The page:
Luis Suarez insists he should have been awarded a goal for a brilliant rabona finish in Barcelona's 4-0 La Liga win over Deportivo La Coruna, and has attempted to talk down the importance of next weekend's Clasico.
Suarez had opened the scoring and Barca were winning 2-0 at Camp Nou when the Uruguayan reacted quickly to execute a superb improvised finish from a tight angle in first-half injury time on Sunday.
Deportivo goalkeeper Ruben Martinez sprang into action and referee Antonio Miguel Mateu Lahoz was unable to determine with any certainty if the ball had crossed the line before the shot-stopper clawed it away.
Goal-line technology is set to be introduced in Spain's top flight next season, but for now Barca must accept being denied again, Lionel Messi having not been awarded a goal for an effort that appeared to cross the line against Valencia last month.
Speaking to Movistar after the final whistle, Suarez was adamant it should have been 3-0 going into the half-time break.
"I saw it clearly from my position after finishing, since I am next to the line," he said.
"That's why I told the referee, even knowing that for the assistant it could have been difficult to guess, since the goalkeeper could have blocked the assistant [from seeing it]."
The frustration of that incident did not prevent Barca from collecting the victory with relative ease, and their attention now turns to next Saturday's Clasico showdown away to Real Madrid, who are surprisingly down in fourth place in the table, 11 points behind the leaders and five back from second-placed Atletico Madrid.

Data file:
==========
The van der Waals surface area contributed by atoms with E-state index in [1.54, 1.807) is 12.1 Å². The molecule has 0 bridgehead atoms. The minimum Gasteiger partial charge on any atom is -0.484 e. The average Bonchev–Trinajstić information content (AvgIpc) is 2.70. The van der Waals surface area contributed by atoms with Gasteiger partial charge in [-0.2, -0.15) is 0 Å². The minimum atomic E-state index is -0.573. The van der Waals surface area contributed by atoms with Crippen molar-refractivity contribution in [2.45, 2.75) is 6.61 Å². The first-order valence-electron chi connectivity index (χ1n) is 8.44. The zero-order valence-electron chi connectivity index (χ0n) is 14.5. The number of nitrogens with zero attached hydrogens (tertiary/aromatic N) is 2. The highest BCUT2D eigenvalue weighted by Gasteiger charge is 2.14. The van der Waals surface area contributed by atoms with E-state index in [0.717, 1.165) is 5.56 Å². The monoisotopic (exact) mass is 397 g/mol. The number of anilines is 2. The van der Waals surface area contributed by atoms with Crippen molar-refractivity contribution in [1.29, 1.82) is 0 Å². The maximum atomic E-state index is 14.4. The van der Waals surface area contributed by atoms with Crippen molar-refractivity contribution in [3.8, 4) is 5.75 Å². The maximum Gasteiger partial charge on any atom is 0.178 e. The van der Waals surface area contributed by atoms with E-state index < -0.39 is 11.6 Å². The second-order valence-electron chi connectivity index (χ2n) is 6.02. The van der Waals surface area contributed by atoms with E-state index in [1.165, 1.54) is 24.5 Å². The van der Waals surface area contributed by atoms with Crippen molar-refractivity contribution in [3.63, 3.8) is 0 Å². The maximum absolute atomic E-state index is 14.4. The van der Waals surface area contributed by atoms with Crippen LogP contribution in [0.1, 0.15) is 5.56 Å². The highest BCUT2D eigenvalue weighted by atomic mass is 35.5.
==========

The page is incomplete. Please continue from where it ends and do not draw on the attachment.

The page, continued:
"It would be a plus to win there, but there are other challengers — Valencia and Atletico Madrid are both pushing us — and we have to take advantage of the opportunities that come our way," Suarez said.
The margin of victory against Deportivo could have been far greater for Ernesto Valverde's side, had their unusual tendency to strike the woodwork this season not been in evidence yet again.
They have hit the frame of goal 19 times in 2017-18, more than any other side in Europe's top five leagues.
"You always try to put it [the ball] in [the net], that's what it's about," Suarez said.
"There are times when the ball hits the post and ends up outside, while there are other matches in which the post helps you to be able to score."
Messi in particular was frustrated by the post and bar on Sunday, missing a second-half penalty, but Suarez is not worried about his strike partner.
He added: "When the ball doesn't want to go in, it doesn't go in, but [Messi] knows how important he is to all of us."